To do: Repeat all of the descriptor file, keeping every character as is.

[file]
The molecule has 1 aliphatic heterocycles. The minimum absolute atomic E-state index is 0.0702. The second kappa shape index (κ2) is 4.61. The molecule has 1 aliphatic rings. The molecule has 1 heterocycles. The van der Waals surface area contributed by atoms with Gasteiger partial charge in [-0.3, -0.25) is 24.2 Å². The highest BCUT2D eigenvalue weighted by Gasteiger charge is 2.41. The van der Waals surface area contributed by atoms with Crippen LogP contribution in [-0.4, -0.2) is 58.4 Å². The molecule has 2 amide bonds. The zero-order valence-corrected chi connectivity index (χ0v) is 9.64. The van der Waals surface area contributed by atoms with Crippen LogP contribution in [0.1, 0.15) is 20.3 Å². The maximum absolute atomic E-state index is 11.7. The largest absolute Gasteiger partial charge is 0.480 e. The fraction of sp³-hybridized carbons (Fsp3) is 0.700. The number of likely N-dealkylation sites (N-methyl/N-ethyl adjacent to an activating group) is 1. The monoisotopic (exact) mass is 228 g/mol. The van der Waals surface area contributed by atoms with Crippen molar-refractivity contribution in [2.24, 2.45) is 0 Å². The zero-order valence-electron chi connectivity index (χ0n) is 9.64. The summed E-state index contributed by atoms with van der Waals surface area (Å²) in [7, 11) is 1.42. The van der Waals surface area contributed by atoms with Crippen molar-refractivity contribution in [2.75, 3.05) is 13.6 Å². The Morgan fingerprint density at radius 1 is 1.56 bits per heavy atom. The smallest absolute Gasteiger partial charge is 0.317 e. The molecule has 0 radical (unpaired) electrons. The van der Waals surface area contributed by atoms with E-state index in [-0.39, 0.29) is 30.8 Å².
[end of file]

The molecule has 1 aliphatic heterocycles. The minimum absolute atomic E-state index is 0.0702. The second kappa shape index (κ2) is 4.61. The molecule has 1 aliphatic rings. The molecule has 1 heterocycles. The van der Waals surface area contributed by atoms with Gasteiger partial charge in [-0.3, -0.25) is 24.2 Å². The highest BCUT2D eigenvalue weighted by Gasteiger charge is 2.41. The van der Waals surface area contributed by atoms with Crippen LogP contribution in [-0.4, -0.2) is 58.4 Å². The molecule has 2 amide bonds. The zero-order valence-corrected chi connectivity index (χ0v) is 9.64. The van der Waals surface area contributed by atoms with Crippen LogP contribution in [0.1, 0.15) is 20.3 Å². The maximum absolute atomic E-state index is 11.7. The largest absolute Gasteiger partial charge is 0.480 e. The fraction of sp³-hybridized carbons (Fsp3) is 0.700. The number of likely N-dealkylation sites (N-methyl/N-ethyl adjacent to an activating group) is 1. The monoisotopic (exact) mass is 228 g/mol. The van der Waals surface area contributed by atoms with Crippen molar-refractivity contribution in [2.24, 2.45) is 0 Å². The zero-order valence-electron chi connectivity index (χ0n) is 9.64. The summed E-state index contributed by atoms with van der Waals surface area (Å²) in [7, 11) is 1.42. The van der Waals surface area contributed by atoms with Crippen molar-refractivity contribution in [2.75, 3.05) is 13.6 Å². The Morgan fingerprint density at radius 1 is 1.56 bits per heavy atom. The smallest absolute Gasteiger partial charge is 0.317 e. The molecule has 0 radical (unpaired) electrons. The van der Waals surface area contributed by atoms with E-state index in [-0.39, 0.29) is 30.8 Å².